Publications, Wireless

Interference functionals in wireless networks

Wireless networks are often modeled using tools from stochastic geometry. A team of researchers from Klagenfurt, Athens, and Notre Dame now contributed to these tools by solving general sum-product functionals for Poisson point processes. Link outage probabilities are derived for networks with interference and Nakagami fading.

Multiple access interference in wireless networks occurs if the communication from a transmitter to a receiver is disturbed by additional nodes transmitting in the vicinity of the receiver on the same frequency band and at the same time. Interference can be mitigated or even exploited in networks with central entities using scheduling and signal processing techniques. In distributed systems, however, when no dedicated control entities can regulate the access to the shared wireless medium, interference remains a performance-limiting factor, partly because it is subject to considerable uncertainty. Interference also occurs in wireless networks using code division multiple access (CDMA), where multiple users are not separated in time or frequency but use different spreading codes. In this case as well, interference signals, albeit with reduced power density due to the spreading, add up at the receiver.

Team: Crismani, Bettstetter, Haenggi, Brandner, Toumpis, Schilcher (from left to right)

Team: Crismani, Bettstetter, Haenggi, Brandner, Toumpis, Schilcher (from left to right)

The stochastic modeling of interference in wireless networks — in particular its dynamic behavior over time and space — recently attracted the interest of the research community. Such interference dynamics is investigated in the project INDY led by Christian Bettstetter in Klagenfurt. “Temporal and spatial dependencies introduced by interference cause a correlation of different transmissions, which in turn influences system performance. It leads to reduced diversity and degraded performance of many communication techniques, such as cooperative relaying, multiple-input multiple-output (MIMO), and medium access protocols,” he explains.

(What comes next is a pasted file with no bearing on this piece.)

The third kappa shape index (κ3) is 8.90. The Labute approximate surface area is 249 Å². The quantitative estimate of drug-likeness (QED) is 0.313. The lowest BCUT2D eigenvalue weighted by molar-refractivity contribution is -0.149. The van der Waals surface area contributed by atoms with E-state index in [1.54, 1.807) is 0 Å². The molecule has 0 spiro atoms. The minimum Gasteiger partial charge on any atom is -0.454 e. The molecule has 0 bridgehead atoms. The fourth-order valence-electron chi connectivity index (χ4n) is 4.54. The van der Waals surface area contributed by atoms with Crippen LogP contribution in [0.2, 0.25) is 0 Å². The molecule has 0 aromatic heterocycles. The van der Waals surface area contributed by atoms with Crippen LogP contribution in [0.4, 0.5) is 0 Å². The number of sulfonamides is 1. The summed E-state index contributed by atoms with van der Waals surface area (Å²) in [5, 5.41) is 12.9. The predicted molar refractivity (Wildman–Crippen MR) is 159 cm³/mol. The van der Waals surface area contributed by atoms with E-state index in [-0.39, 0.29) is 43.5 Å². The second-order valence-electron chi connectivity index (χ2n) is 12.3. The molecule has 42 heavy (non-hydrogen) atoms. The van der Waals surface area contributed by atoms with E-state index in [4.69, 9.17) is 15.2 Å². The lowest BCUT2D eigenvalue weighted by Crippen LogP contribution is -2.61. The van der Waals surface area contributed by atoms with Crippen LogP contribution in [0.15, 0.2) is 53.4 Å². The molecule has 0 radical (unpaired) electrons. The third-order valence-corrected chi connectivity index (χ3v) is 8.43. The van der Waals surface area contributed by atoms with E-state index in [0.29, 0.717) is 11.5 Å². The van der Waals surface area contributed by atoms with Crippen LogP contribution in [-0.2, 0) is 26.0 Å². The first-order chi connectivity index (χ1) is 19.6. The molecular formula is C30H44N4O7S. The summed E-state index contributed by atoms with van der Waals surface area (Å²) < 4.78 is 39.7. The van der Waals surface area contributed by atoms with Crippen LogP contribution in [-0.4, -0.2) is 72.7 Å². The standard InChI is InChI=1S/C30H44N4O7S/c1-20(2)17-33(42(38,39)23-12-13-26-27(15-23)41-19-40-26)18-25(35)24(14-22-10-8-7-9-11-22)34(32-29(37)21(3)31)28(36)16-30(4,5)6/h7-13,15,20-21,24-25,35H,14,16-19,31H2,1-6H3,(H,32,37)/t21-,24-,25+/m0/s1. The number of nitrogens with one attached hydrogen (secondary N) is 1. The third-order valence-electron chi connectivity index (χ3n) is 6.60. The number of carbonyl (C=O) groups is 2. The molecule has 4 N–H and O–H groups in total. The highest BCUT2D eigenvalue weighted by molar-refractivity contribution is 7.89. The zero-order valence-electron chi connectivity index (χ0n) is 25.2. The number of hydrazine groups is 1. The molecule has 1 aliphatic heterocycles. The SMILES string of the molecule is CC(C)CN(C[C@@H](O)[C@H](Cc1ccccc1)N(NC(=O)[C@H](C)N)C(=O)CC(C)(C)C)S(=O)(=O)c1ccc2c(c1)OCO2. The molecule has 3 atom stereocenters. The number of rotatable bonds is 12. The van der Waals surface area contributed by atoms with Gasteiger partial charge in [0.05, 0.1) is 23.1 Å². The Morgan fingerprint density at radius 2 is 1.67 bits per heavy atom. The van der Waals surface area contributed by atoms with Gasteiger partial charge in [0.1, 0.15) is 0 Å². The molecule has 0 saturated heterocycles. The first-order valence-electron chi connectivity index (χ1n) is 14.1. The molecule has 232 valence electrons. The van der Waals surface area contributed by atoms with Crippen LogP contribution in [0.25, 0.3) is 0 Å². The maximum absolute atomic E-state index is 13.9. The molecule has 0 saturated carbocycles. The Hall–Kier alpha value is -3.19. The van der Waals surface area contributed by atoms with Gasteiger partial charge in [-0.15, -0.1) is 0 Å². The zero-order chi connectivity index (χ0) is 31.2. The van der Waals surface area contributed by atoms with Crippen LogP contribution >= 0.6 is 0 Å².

Postdoctoral researcher Udo Schilcher adds: “Tools from stochastic geometry are well-suited for modeling interference and its dynamics in wireless networks. They comprise the Campbell-Mecke theorem, Campbell’s theorem, and expressions for the probability generating functional applied to Poisson point processes (PPPs).”

Together with Stavros Toumpis (Athens UEB) and Martin Haenggi (Notre Dame and EPFL), the researchers in Klagenfurt extended this toolbox by calculating a class of functionals on Poisson point processes that have the form of expectations of sum-products of functions. “While proving our results, we propose an extended version of the Campbell-Mecke theorem applied to PPPs and apply our results to calculate expected values that occur in the analysis of the interference in wireless networks,” Schilcher states.

These mathematical results are very relevant for wireless communications: They lead to an expression for the link outage probability in a wireless network with Poisson distributed interferers and Nakagami fading caused by multipath propagation.


Udo Schilcher, Stavros Toumpis, Martin Haenggi, Alessandro Crismani, Günther Brandner, and Christian Bettstetter. Interference Functionals in Poisson Networks. IEEE Transactions on Information Theory, vol. 62, no. 1, pp. 370–383, January 2016.

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The text of this blog entry is based on the introduction of the mentioned paper written by the six authors. Photo collage was made by Udo Schilcher. Project funding has been received by the Austrian Science Fund FWF (grant P24480).